I had my first stint in rehab from March through May 2010. I was originally only going to do 30 days, but I stayed for 60. In those couple months of sobriety, I began to feel again and more importantly, I began to recognize that God was still in my life. And though the thought of never drinking for the rest of my life didn’t sit well with me, I was enjoying the returning relationship between me and my Lord. When I went to my court date for my domestic violence case, the charges were dropped. It was a miracle.
Unfortunately, the day after I got out of rehab, I relapsed on pills and started drinking again a week later. The physical effects of the alcohol on my body were severe. I had convulsions and delirium tremors, and I was blessed to make it through the night. For two weeks, I felt the physical effects of my body craving alcohol, and it was the most painful, sickening thing I have ever had to go through. After I relapsed, things became much worse. After drinking for only the second time after my relapse, I had a seizure. A friend who was with me called 911 and I was rushed to the hospital. From there, I was put into detox on a 72-hour manditory hold. My blood alcohol level was higher than .40 when I came in to the hospital.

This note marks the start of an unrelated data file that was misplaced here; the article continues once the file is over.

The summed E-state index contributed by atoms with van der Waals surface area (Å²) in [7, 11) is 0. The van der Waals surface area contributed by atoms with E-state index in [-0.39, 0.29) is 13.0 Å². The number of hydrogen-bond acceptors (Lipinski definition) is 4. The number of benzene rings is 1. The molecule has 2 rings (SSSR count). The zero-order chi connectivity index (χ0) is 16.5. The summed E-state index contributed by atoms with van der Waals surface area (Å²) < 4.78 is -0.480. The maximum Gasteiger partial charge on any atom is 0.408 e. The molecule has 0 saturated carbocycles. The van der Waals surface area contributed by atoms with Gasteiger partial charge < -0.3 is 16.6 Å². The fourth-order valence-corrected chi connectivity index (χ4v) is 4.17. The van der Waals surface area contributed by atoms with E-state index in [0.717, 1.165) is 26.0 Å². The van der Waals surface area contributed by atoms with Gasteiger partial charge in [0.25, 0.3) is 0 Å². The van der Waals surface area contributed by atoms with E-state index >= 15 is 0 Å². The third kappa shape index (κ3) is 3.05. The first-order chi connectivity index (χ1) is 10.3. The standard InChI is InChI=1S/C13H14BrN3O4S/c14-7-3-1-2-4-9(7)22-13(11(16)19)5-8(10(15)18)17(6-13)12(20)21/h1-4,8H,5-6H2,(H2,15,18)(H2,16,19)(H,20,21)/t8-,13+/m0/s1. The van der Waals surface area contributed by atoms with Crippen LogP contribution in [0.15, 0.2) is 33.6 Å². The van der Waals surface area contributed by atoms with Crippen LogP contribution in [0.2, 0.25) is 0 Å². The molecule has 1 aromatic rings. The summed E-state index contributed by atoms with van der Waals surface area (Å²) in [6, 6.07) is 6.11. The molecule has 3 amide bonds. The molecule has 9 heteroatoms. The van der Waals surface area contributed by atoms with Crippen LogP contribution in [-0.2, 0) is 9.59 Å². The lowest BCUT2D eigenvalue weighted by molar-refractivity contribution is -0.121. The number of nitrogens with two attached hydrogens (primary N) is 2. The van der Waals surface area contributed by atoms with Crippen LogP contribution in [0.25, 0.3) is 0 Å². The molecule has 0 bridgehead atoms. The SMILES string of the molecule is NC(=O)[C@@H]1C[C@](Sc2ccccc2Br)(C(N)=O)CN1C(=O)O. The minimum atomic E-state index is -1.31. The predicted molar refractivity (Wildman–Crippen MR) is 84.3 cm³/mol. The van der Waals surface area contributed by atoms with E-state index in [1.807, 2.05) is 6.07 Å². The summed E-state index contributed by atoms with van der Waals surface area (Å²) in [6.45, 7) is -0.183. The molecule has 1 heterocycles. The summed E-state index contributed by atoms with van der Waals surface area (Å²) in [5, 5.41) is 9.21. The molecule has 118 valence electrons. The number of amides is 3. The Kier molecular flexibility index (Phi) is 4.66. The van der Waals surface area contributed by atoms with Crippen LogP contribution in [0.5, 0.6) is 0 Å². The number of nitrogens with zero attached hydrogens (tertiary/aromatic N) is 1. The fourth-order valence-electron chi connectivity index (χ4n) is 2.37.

I stayed sober for about 150 days after that incident. Once I got out of detox, I went back to rehab and completed another 30-day program. I had recieved news that I would have my first deployment to Afghanistan later that year and was thrilled . I spent most of the next few months training for the mission and staying sober. But in October, after returning from a month-long training session in California, I became addicted to some pain pills that had been prescribed to me after I was injured in training. And that led me right back to the alcohol. In no time I was back to drinking every day, and when I didn’t drink, I had seizures or I got the shakes.
After that, my husband left and took my son away from me. This sent me over the edge. I drank the rest of my bottle and began planning ways to just end it. I couldn’t stay sober, but I couldn’t live with out alcohol. I couldn’t take it anymore. By the grace of God, as my husband was leaving, a friend of mine stopped by unexpectedly to pick up something she had left. She stayed with me until a fellow soldier arrived, and they took me to the hospital. I was sent to Cedar Springs under conditions of suicidal ideation and alcohol detox.